Putnam Calculus Problem: \[\int\limits_0^1 \frac{\ln(x+1)dx}{x^2+1}= \ ?\]

- anonymous

Putnam Calculus Problem: \[\int\limits_0^1 \frac{\ln(x+1)dx}{x^2+1}= \ ?\]

- chestercat

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- anonymous

Got another fun one for you fellow math nerds out there.... much more straightforward than the last and this time no silly errors :D

- Astrophysics

Try \[x = \tan \theta \]

- anonymous

That works @Astrophysics but it takes more than that... I just put this up for a fun challenge to whoever wants to try... if you have a solution by all means post it please :D

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## More answers

- xapproachesinfinity

IBP works fine i got \(\pi\frac{\ln 2}{2}-\frac{\pi^2}{32}\)

- xapproachesinfinity

unless i made ARITHMETIC mistake should be good value

- xapproachesinfinity

if we did x=tanu
we would have to integrate \[\int \ln (\tan u+1)du\]

- xapproachesinfinity

lost complex to me to do that integral

- xapproachesinfinity

looks*

- anonymous

Close its \[\pi \frac{ln(2)}{8}\]

- xapproachesinfinity

then i must have made arithmetic mistake somewhere

- anonymous

Ok give me a sec Ill post my solution but I just put a microwave dinner in and the plastic has melted so now my apartment reeks of plastic hold on

- anonymous

Im interested in your IBP solution though could you post it plz I didnt treat it like that myself

- xapproachesinfinity

oh right wolfram gives that solution too

- xapproachesinfinity

let me see my math

- anonymous

Dinner ruined :/ but at least I found another math's enthusiast :D... Ok so I started out with the same substitution yieldling:
\[\int_0^{\frac{\pi}{4}} \ln( \tan \theta +1) d \theta= \int_0^{\frac{\pi}{4}} (\ln( \sin \theta + \cos \theta)- \ln( \cos \theta)) d \theta\]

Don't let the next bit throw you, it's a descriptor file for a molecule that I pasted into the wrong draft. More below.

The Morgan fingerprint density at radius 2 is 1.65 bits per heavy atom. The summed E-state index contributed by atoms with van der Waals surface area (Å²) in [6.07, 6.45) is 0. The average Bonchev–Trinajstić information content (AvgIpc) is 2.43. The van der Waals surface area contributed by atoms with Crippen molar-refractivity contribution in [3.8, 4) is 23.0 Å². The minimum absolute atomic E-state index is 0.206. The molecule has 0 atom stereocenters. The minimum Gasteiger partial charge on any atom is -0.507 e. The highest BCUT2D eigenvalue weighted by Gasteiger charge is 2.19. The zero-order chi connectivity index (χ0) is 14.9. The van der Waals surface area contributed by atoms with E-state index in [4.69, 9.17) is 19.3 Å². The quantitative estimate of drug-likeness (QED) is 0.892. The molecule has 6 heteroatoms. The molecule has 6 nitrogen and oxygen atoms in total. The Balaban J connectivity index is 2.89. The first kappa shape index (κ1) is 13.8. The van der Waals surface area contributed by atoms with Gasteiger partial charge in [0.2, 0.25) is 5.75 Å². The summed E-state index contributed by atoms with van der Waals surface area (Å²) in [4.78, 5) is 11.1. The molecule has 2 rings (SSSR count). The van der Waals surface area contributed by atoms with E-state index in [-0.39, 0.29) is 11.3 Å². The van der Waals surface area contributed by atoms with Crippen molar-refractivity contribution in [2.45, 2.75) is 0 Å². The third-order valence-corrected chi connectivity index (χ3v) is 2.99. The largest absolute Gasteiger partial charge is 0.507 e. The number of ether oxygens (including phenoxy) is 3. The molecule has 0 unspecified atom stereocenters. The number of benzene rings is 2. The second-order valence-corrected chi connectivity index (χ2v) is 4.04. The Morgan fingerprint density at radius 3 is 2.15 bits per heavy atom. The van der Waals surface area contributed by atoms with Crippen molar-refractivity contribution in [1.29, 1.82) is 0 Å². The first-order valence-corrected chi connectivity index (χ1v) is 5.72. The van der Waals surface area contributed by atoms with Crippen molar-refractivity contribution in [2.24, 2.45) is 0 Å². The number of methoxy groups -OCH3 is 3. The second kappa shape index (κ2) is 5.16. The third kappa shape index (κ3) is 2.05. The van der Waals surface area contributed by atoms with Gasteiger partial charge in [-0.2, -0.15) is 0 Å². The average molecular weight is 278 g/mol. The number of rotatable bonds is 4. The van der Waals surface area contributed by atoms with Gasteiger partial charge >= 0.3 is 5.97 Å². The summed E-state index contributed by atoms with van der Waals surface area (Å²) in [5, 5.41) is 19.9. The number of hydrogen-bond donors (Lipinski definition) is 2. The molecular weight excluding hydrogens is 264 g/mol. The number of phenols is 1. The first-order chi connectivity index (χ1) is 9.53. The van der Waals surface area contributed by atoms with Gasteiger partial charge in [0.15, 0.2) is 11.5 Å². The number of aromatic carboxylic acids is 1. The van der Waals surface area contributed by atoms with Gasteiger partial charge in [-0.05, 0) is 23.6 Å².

via factoring out the cos and reduing the log

- xapproachesinfinity

oh i see where i made a mistake

- xapproachesinfinity

oh interesting it crossed my mind to proceed that way but felt unsafe

- anonymous

Then, the thing that took me forever to see was this:
\[ \cos \theta + \sin \theta = \sqrt{2}( \cos \theta \cos \frac{\pi}{4}+ \sin \theta \sin \frac{\pi}{4})\] Which yields:
\[ \int_0^{\frac{\pi}{4}} (\ln( \sqrt{2}( \cos \theta \cos \frac{\pi}{4}- \sin \theta \sin \frac{\pi}{4}))- \ln( \cos \theta)) d \theta \\ = \int_0^{\frac{\pi}{4}} ( \frac{1}{2} \ln(2)+ \ln( \cos \theta -\frac{\pi}{4})- \ln( \cos \theta)) d \theta \]

- anonymous

darn that should be:
\[ \int_0^{\frac{\pi}{4}} ( \frac{1}{2} \ln(2)+ \ln( \cos( \theta -\frac{\pi}{4}))- \ln( \cos \theta)) d \theta \]

- xapproachesinfinity

oh IBP won't work actually had made a severe mistake

- anonymous

Ok so since cosine is an even function and the integration region is [0,pi/4] for the last two terms... those integrals are equal and opposite so they cancel. Thus:
\[ \int_0^{\frac{\pi}{4}} \frac{1}{2} \ln(2) d \theta=\frac{\pi \ln2}{8} \]

- xapproachesinfinity

oh very nice

- xapproachesinfinity

neat work!

- anonymous

You can show the cosine cancellation explicitly by simply breaking up the integral and just using a simple u sub to remove the - pi/4 from the argument of cosine

- anonymous

Thank you :D.... I had to sleep on it to get it to work for the life of me I was stuck playing around with various trig identities for a while

- anonymous

Anyways your IBP must not have been that off... you were pretty close except for that pi^2 correction term

- anonymous

What was the flaw

- xapproachesinfinity

i had int ( arctan/x+1)dx by blind error i made it (arctanx/x^2+1)
but again arctanx/x+1 is not an easy one

- anonymous

ahhh yes I went down that path also... I was getting really annoyed because these are supposed to be solvable without reference to integral tables and arctan(x)/(x+1) is not fun to work with an honestly I had to look up the integral of arctan its been that long

- anonymous

So that's when I just went to bed and I tried again tonight and sure enough product to sum trick to coax out that symmetry

- xapproachesinfinity

ah yes! some good tricks!

- anonymous

Anyways I got some more hw to do as is... so Im signing off for tonight.. I will probably find and post another as soon as I finish my tests this week cya later :D

- anonymous

@Astrophysics solution is posted if you wanted to have a look but I am closing the question now

- xapproachesinfinity

yea see ya man! that was some a good problem
i should have given it more thought hhhh
good night

- anonymous

You too... dont sweat it the first one I posted I blew really badly... I solved it in about 5 mins and didnt look back and notice I failed to properly distribute a minus sign (facepalm) no wonder it was so easy

- Astrophysics

Hey thanks for the tag! Nice question for sure!

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